The article explores how the colors red and blue affect cognitive performance differently, based on a study conducted at the University of British Columbia’s Sauder School of Business. Red enhances attention to detail tasks by 31%, while blue promotes creativity almost twice as much. Associate Professor Juliet Zhu explains the psychological associations with each color, with red symbolizing danger and caution, and blue representing openness and tranquility. Even small cues of color in the environment can impact cognitive processes subconsciously, offering potential applications for productivity and creativity enhancement.

Do you think you need more red or blue in your life? Although the current economic crisis might prompt you to say, “Please, anything but red” faster than you can clip a coupon, there’s new research that shows that the colors red and blue each have a distinctly different impact on the brain.

In a yearlong experiment at the University of British Columbia, Sauder School of Business, 600 participants were asked to perform tasks on a computer that required either attention to details (such as proofreading or memory exercises) or creativity (such as brainstorming ways to use a brick). The background color of the computer screens the subjects worked on was either blue, red or, in some cases, white.

The results? According to the study, when a task requires attention to details, the presence of the color red boosts performance by as much as 31 percent compared to blue. But when the task demands more creative output, blue cues are a better choice than red by almost twice as much.

“Thanks to stop signs, emergency vehicles and teachers’ red pens, we associate red with danger, mistakes and caution,” says Juliet Zhu, Associate Professor at the University of British Columbia’s Sauder School of Business and author of the study. “The heightened state that red activates makes us vigilant and thus helps us perform tasks where careful attention is required to produce a right or wrong answer.”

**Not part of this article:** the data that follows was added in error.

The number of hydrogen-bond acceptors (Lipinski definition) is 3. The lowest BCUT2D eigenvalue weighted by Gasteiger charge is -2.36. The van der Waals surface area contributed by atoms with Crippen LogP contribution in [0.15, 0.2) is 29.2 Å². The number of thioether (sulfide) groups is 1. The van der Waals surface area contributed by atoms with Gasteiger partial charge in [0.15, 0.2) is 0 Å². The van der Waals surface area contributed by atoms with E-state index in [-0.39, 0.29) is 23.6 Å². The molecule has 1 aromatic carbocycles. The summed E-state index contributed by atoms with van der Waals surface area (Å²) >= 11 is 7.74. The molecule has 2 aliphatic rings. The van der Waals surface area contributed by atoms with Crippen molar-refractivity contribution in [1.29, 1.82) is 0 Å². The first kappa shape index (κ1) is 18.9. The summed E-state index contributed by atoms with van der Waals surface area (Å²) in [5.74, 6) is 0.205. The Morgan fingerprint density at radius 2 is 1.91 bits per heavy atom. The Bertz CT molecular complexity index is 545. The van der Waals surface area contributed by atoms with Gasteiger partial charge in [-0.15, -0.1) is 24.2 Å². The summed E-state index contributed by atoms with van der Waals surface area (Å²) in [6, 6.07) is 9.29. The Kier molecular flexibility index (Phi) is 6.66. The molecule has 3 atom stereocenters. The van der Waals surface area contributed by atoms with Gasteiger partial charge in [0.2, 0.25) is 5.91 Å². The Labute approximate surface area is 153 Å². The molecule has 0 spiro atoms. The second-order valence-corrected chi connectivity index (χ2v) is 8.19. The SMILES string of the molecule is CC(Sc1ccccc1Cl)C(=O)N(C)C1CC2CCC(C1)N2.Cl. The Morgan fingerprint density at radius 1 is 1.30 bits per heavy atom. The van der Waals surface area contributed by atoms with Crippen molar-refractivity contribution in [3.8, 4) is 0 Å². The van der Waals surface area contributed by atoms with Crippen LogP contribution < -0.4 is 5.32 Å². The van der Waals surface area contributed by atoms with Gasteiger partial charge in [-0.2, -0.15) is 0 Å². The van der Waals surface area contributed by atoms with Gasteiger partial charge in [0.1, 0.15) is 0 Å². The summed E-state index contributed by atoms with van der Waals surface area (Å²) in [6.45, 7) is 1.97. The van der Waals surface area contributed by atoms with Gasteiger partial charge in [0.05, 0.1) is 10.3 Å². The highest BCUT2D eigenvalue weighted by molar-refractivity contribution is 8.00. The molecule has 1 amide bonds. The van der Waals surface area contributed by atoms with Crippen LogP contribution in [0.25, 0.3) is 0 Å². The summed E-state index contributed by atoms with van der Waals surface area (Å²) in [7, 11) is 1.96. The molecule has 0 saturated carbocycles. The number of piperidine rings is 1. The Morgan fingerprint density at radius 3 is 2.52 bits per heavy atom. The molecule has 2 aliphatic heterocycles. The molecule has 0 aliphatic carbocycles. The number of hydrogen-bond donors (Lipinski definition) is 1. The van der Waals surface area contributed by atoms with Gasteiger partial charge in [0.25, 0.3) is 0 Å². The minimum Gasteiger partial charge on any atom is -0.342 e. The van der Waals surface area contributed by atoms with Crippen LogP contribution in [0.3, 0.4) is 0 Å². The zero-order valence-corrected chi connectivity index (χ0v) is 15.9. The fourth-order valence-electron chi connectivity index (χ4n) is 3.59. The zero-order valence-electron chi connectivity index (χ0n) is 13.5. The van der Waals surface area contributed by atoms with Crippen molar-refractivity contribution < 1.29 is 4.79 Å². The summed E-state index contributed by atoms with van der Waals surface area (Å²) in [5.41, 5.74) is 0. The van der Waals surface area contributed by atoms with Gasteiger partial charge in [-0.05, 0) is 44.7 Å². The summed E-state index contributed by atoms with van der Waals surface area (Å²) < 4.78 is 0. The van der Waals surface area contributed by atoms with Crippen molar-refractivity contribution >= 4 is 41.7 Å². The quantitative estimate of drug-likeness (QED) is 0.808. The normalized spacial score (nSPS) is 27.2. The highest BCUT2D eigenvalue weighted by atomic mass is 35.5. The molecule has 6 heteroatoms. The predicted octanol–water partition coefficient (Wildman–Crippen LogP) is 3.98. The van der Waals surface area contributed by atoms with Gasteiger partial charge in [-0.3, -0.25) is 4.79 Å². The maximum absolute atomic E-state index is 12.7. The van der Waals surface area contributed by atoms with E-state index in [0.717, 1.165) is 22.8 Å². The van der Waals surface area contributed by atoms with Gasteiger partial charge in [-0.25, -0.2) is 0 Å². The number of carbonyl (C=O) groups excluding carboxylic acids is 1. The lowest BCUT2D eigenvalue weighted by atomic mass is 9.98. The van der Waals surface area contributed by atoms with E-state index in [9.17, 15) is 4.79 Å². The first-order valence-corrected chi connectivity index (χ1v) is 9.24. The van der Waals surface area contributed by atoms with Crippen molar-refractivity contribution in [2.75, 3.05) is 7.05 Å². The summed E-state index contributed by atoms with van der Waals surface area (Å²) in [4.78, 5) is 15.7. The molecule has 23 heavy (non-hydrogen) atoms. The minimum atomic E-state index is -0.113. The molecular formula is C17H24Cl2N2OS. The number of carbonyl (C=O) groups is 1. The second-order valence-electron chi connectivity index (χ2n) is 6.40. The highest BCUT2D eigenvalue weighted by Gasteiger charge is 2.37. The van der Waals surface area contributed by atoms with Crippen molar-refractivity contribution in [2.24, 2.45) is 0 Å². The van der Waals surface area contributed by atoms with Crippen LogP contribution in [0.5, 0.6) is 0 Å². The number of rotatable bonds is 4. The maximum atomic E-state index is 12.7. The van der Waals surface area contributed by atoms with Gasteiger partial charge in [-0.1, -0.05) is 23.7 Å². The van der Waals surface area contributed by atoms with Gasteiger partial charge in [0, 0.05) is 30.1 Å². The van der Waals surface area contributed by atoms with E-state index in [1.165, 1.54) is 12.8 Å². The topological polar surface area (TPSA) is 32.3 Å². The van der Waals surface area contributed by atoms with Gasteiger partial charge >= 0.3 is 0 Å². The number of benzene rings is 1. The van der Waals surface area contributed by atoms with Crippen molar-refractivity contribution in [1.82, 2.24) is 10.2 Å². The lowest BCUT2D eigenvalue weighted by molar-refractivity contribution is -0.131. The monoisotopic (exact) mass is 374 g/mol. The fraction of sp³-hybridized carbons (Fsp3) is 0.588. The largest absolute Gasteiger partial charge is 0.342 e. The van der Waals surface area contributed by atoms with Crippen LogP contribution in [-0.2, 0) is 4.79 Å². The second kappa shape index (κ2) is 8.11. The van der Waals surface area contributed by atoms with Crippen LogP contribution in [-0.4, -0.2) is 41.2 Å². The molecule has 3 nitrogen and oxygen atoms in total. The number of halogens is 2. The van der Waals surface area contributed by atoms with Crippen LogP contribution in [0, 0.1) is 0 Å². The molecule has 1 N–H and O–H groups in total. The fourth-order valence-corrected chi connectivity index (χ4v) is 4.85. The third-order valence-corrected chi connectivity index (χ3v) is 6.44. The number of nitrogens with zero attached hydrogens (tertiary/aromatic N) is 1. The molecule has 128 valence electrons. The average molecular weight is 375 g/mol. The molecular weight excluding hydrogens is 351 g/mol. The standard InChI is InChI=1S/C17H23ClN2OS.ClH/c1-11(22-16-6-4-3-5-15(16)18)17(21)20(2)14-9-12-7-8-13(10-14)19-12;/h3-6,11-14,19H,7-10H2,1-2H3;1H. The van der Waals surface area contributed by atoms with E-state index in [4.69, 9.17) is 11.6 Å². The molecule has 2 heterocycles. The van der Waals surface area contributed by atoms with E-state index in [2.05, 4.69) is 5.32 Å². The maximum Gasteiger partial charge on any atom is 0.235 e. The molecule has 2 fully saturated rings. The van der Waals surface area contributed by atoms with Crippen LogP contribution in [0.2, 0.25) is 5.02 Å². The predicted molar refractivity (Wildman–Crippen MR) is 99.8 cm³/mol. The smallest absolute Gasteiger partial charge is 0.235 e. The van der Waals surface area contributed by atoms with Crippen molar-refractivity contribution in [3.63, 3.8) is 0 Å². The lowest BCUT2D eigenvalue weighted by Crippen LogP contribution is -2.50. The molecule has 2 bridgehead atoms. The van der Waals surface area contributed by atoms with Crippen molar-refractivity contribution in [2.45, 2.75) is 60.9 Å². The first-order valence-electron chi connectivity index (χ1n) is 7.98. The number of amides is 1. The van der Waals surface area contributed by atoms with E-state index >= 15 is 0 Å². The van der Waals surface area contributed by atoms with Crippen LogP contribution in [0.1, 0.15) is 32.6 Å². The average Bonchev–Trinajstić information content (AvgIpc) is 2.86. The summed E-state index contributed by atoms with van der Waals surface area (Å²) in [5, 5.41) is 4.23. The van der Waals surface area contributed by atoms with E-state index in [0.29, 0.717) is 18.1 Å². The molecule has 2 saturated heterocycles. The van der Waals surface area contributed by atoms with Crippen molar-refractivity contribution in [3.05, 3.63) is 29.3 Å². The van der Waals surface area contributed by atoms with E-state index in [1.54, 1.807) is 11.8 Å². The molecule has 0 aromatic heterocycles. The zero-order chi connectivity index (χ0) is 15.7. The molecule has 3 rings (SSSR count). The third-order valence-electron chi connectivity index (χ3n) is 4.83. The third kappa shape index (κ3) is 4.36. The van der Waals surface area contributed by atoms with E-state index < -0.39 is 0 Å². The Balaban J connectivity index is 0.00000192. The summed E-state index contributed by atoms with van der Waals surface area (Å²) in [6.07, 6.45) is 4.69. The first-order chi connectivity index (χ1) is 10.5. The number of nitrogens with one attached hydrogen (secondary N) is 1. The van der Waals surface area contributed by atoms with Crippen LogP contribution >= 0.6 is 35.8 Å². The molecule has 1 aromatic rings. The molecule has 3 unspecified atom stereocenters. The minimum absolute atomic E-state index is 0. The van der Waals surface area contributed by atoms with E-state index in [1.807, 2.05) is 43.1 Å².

Alternatively, Zhu says that because of an association with the sky, the ocean and the water, most people associate blue with openness, peace and tranquility. “The benign cues make people feel safe about being creative and exploratory. Not surprisingly, it is people’s favorite color.”

Zhu claims that it only takes a small amount of the desired color in an environment to make an impact. “You don’t need to paint a whole room blue to be more creative,” says Zhu. “These influences happen at a subconscious and subliminal level, so even a suggestion of the color works.” Zhu says that even something as small as the color of a pen, the background screen on a computer or the decorative items in a room can have an influence.

As a time management expert, I’m always interested in anything that can help people work better in a world with too many things to do, and too few resources to get them done with. As an artist and a writer, I’m fascinated by anything that can help me be more creative — so I decided to test this color conjecture out on myself.

I brought with me to a half-day creative writing workshop this past weekend a blue pad of paper and a blue ink pen, instead of my requisite white-lined notebook and trusty black Bic.

One of the reasons I wanted to take the class was that with all the non-fiction book, magazine and blog writing I’ve been doing this past year, I felt in need of a creative break — something to shake me out of my current pattern. So I took the class, and I used a lovely shade of periwinkle blue paper. But did it help my creativity? You tell me…

Blue Paper Poem by Karen Leland

I didn’t use red
Because I needed to shed
My old way of thinking
And clear out my head
Instead I choose blue
Which from the study I knew
Would not make me smarter
But crank up my creative juju

This post was originally published at Karen Leland’s Featured Small Business column on The Huffington Post.